My father taught me that good anglers rise early
and are on the water at first light. Shoot....
most of the time Dad and I were fishing "before"
it got light. Dad had a lot of his angling rules
written in stone. This "early on the water" mandate
was etched in granite you couldn't penetrate with
a diamond-tipped drill.
I remember a trip when we had hiked nearly a mile
down into a deep canyon to a central Idaho river,
using flashlights to keep from breaking our fool
necks. I think we both had badly skinned knees
by the time we reached the river.
We started fishing just as it began to break day.
During the first hour neither of us had so much as
a bump. My father suggested we build a fire and
warm up. We were drinking a cup of coffee from our
thermos, when Dad made an insightful observation:
"The fish, he told me, "will
begin to bite when the sun hits the water."
I did a double-take. "If that's the case,
I laughed, trying without success to control my shivering,
"why did we leave camp in the middle of the night,
so we could be here early enough to fish in the dark?"
I didn't get an answer. But then I didn't really
need one. My father loved fishing so much, he
believed wasting fishing time was sinful. Dad's
11th commandment was: "The time to go fishing
is today, because if you wait until tomorrow, they'll
tell you that you should have been there yesterday...
and that's today."
MANY FISHERIES ARE MIDDAY BODIES OF WATER
This "fish early and fish late, and spend the balance
of the time lounging around camp" philosophy may work
at times, but on many of the lakes and streams I fish,
just the opposite is true.
A good example is Idaho's South Fork of the Boise River
below Anderson Ranch Dam. While the evening
fishing - particularly the last hour of daylight, when
a local caddis hatch is on- can often be very productive
on this blue-ribbon trout stream, the South Fork is
definitely a midday stream for fly fishermen. Bait
fishing on the bottom used to take lots of fish
during the early morning hours; but this stretch
of the river is now managed for fly and single hook
lure. With rare exceptions, veteran fly fishermen
fish the South Fork between noon and 5 p.m. Almost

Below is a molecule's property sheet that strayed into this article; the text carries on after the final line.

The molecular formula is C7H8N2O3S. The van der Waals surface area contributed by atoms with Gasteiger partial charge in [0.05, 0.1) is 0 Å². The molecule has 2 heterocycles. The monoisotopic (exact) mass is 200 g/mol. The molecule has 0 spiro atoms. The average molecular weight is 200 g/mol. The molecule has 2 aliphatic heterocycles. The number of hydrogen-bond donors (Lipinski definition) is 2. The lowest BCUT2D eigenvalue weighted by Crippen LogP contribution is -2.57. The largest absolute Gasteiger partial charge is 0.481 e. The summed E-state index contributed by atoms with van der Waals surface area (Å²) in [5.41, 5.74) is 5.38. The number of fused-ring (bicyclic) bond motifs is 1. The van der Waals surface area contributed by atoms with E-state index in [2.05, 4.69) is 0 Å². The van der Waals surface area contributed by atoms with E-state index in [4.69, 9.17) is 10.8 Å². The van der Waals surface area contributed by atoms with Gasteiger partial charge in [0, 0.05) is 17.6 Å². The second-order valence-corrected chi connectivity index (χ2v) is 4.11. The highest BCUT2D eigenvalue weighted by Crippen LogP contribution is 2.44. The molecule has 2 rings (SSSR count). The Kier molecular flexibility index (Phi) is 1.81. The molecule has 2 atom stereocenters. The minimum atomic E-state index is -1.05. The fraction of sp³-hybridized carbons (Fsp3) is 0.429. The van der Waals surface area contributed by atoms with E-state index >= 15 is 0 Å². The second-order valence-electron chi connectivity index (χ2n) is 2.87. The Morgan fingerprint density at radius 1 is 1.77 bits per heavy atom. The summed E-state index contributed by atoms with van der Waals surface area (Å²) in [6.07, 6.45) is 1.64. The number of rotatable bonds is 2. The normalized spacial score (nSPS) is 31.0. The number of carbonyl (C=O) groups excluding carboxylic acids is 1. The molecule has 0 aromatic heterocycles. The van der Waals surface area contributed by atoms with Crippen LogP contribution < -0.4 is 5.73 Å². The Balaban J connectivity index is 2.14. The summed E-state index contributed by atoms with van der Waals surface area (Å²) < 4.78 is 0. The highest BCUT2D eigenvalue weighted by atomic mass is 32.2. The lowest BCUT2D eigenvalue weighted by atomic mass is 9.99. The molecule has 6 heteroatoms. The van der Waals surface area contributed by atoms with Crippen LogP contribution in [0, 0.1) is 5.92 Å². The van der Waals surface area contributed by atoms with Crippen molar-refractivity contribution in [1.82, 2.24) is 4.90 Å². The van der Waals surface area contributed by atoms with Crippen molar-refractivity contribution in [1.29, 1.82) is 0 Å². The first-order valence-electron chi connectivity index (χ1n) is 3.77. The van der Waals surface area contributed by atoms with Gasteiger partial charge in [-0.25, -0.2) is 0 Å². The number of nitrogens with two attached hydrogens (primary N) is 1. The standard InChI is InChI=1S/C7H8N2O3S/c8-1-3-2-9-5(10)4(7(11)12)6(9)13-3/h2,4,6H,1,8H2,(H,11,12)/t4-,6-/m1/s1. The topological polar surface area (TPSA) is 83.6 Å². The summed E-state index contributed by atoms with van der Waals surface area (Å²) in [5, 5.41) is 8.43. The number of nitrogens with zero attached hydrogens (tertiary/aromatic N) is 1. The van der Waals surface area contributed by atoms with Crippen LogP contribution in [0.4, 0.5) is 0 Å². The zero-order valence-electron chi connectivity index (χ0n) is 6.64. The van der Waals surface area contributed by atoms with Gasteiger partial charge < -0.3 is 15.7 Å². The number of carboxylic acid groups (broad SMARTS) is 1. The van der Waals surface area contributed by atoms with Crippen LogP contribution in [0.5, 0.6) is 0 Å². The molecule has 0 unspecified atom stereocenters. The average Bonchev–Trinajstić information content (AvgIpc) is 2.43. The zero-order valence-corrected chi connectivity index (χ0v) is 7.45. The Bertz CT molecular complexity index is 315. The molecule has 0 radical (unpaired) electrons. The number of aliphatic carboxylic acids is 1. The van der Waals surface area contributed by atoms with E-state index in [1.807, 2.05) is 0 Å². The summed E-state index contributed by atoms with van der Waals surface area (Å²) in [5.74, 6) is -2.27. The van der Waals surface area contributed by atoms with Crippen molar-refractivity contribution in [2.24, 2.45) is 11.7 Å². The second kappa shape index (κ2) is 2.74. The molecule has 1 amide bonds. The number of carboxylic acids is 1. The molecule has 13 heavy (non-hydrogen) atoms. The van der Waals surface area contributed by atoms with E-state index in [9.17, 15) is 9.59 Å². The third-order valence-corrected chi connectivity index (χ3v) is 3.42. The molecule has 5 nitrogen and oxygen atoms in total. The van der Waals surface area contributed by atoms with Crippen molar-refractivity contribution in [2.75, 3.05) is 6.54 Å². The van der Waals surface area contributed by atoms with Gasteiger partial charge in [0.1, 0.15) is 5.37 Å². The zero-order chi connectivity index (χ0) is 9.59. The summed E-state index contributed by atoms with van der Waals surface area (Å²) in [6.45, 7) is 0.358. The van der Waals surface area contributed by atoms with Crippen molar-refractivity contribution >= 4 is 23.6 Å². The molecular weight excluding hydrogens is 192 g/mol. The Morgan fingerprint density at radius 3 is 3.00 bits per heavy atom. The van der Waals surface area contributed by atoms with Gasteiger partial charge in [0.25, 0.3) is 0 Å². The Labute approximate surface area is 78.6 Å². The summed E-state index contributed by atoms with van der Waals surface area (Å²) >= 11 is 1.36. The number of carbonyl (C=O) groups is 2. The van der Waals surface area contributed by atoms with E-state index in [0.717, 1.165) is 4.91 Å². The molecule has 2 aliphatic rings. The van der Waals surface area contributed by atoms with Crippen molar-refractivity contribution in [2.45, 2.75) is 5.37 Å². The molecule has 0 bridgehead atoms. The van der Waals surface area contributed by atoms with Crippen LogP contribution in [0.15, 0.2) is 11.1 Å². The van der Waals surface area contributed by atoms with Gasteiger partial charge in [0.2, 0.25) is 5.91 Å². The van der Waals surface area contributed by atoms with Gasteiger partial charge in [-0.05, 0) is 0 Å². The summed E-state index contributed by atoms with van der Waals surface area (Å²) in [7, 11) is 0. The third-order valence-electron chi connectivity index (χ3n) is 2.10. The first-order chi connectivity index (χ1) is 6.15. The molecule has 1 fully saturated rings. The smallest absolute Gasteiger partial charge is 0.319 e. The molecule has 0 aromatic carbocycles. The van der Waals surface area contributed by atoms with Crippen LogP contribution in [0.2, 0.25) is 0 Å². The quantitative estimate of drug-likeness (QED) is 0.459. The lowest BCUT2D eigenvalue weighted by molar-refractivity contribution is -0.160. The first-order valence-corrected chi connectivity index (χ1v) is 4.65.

all of the major hatches come off during that time frame.
Another midday body of water is Horse Thief Reservoir,
my favorite central Idaho trout lake. When I begin
fishing this popular fishery, usually at about 11 am,
the bait fishermen and trollers will be coming to camp
for lunch (telling everybody the fish had quit biting).
Most will remain off the lake until they've finished
their evening meal.
The midday insect hatches during June, July and August
- primarily midges, mayflies, damselflies and a mid-summer
red ant- will begin moving between noon and 3 p.m. Not
only will the fish be more actively chasing the emerging
aquatic and terrestial insects, but those anglers who
have remained on the lake during midday will have less
competition from bait fishermen and trollers on this
beautiful little 600 acre reservoir. Depending on the
time of year, fly fishermen and trollers should fish
the lake between 11 am and 4 pm; Bait fishermen either
begin at first light with bait, or (if they are smart),
sleep in and join the fly rodders, using bobbers to keep
their baits higher in the water column.
Let's understand why trout move up or down in the water
column in a lake or stream when they are in a feeding
mood. Early in the day, aquatic life forms will be
working near the bottom, feeding on whatever their
various species concentrates on. Some will be predating
on smaller aquatic insects, others feed on vegetable matter.
If the fish are working the bottom for these food forms
and see a big nightcrawler lying there - they will
probably eat it.
Lakes that have populations of trout that feed heavily
on leeches, will have some good early morning (first
hour or two of daylight) fishing. Idaho's Henry's
Lake is an example of a great leech lake. If it
were legal to fish the Big H at night, most of the
fly fishermen would sleep days and fish nights
(fishing at night has not been allowed at Henry's
for almost 20 years. But rumors have it the Idaho
Department of Fish and Game is considering removing
this night-time restriction).
Henry's Lake is the exception that makes the rule.
While the trout in the Big H will certainly intercept
emerging aquatic insects between the bottom of the
lake and its surface, other than during a damsel
hatch, the angler must work his fly along the
bottom, right on top of the weed beds.
Where we fish our baits is usually far more important
than the nature of the bait. But, even more critical,
is "when" we should fish our baits. An angler who
regularly fishes a particular body of water, should
keep records telling him when he caught his fish (and
when others have also been successful). Unless just
smelling the roses is enough, the angler should try
and fish a body of water when his records tell him
he should have his best chances for success.
If I were a mathematician (my accountant says I really
wouldn't qualify), I would write the success formula as
follows: WHEN + where + how = SUCCESS. The when
portion of the equation is without a doubt the most
important. It doesn't do much good to fish your flies
during times when, for what-ever the reason, the fish
are down in the weeds taking a nap. ~ Marv
Marv Taylor's books, Float-Tubing The West,
The Successful Angler's Journal,
More Fragments of the Puzzle, (Volume I) and More
Fragments of the Puzzle, (Volume II) are all available from
Marv. You can reach Marv by email at
firstname.lastname@example.org or by phone: 208-322-5760.